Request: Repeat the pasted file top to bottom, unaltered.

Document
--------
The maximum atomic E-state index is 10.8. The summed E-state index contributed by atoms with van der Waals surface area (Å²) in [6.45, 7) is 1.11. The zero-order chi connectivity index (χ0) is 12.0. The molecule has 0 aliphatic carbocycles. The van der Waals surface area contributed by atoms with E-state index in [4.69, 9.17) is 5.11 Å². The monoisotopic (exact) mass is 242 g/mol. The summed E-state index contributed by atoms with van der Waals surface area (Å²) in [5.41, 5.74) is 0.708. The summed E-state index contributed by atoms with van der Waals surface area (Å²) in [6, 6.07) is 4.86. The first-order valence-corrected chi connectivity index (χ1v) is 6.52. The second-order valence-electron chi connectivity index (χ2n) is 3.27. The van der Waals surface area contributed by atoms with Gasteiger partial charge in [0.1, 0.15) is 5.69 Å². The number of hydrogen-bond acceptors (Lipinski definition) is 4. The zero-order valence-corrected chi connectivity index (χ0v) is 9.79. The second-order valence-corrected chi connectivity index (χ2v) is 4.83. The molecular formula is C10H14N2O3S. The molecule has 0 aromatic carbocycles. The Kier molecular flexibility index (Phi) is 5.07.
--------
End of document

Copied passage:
The maximum atomic E-state index is 10.8. The summed E-state index contributed by atoms with van der Waals surface area (Å²) in [6.45, 7) is 1.11. The zero-order chi connectivity index (χ0) is 12.0. The molecule has 0 aliphatic carbocycles. The van der Waals surface area contributed by atoms with E-state index in [4.69, 9.17) is 5.11 Å². The monoisotopic (exact) mass is 242 g/mol. The summed E-state index contributed by atoms with van der Waals surface area (Å²) in [5.41, 5.74) is 0.708. The summed E-state index contributed by atoms with van der Waals surface area (Å²) in [6, 6.07) is 4.86. The first-order valence-corrected chi connectivity index (χ1v) is 6.52. The second-order valence-electron chi connectivity index (χ2n) is 3.27. The van der Waals surface area contributed by atoms with Gasteiger partial charge in [0.1, 0.15) is 5.69 Å². The number of hydrogen-bond acceptors (Lipinski definition) is 4. The zero-order valence-corrected chi connectivity index (χ0v) is 9.79. The second-order valence-corrected chi connectivity index (χ2v) is 4.83. The molecular formula is C10H14N2O3S. The molecule has 0 aromatic carbocycles. The Kier molecular flexibility index (Phi) is 5.07.